Athletics: Isinbayeva wants to leave 'decayed' home town for Monaco
Russia's pole vault champion Yelena Isinbayeva, who last week caused a global uproar with remarks seen as anti-gay, leapt into a new controversy Thursday by declaring she wanted to leave her "decayed" Russian home town to live in Monaco.
The 31-year-old star double Olympic champion told journalists in her hometown of Volgograd (formerly Stalingrad) that she prefers to live in Monaco, where living and training conditions are better.
"I think I will live abroad," Isinbayeva told reporters, quoted by mass circulation weekly Argumenty i Fakty. "I will have many responsibilities in Volgograd, but I want to live in Monaco."
In her first comments since the controversy over her position on gay rights erupted, Isinbayeva appeared to disparage her home town and said she will only come to visit her coach.
"What can one do in penniless Volgograd? The city became scary, old. It has decayed," she added.
"The roads are terrible -- if you buy a foreign car you might as well write it off."
Complaining of the working conditions of teachers, doctors and sports trainers, she said: "Our city does not really have conditions for living. No-one listens to us, they just wave their hands."
Facing a second media storm in the space of a week, Isinbayeva said in another interview later Thursday that she didn't mean to offend Volgograd, merely pointed out the dire state of the city's roads and facilities.
"It's my native, favorite city, and my heart breaks for this city. I really like for it to be better, more comfortable," she told the Sovetsky Sport newspaper, adding that she had expected journalists to "soften" her harsher statements.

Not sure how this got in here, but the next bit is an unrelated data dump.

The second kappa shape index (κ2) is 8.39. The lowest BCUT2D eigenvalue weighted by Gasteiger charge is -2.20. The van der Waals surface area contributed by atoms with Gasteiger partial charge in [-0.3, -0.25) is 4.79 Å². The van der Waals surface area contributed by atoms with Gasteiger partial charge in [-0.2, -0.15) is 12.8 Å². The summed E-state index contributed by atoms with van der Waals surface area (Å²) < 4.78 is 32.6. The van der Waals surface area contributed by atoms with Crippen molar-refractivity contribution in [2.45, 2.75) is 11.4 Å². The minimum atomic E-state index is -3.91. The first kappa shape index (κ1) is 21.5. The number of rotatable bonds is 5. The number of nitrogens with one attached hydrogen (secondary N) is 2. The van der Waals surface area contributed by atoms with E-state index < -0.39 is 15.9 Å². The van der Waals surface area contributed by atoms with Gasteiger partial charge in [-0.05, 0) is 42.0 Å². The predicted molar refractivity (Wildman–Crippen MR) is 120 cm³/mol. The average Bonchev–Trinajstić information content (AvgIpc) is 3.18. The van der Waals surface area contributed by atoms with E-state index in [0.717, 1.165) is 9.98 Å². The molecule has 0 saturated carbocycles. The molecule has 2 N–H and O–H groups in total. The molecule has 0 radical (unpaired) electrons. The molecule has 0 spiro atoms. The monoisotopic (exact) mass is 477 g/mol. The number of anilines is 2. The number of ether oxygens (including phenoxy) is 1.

Isinbayeva also denied that she plans to move full time to Monaco, saying she "may be spending more time there" as she takes a break from her training.
"Lena wanted not to insult Volgograd, but to declare her love for it and wish it to change for the best," her longstanding coach Yevgeny Trofimov told RIA-Novosti.
"Why is everyone picking on Isinbayeva?" he added.
Last week, Isinbayeva was criticised by Western activists and commentators after she backed a new Russian law that bans "homosexual propaganda" to minors, a vague piece of legislation that is seen as an instrument for a crackdown against gays.
"We consider ourselves like normal standard people -- we just live with boys with women, women with boys," Isinbayeva said at the Moscow World Athletics Championships, in comments that she later said may have been misunderstood.
The controversial law was signed by Putin in June and has prompted calls for a boycott of the 2014 Winter Olympics in Sochi.
The athlete has said she wants now to take a prolonged break to have a baby but still may return to competition in time for the 2016 Rio Games.
Isinbayeva, who has publicly supported President Vladimir Putin, lived in Monaco in the past but had returned to Volgograd to work again with Trofimov.
Volgograd is primarily known as the site of the World War II Battle of Stalingrad, seen as a turning point in the conflict which paved the way for the defeat of Nazi Germany by the USSR.
An iconic 87-metre high statue known as "The Motherland Calls" which commemorates the victory overlooks the city.
© 2013 AFP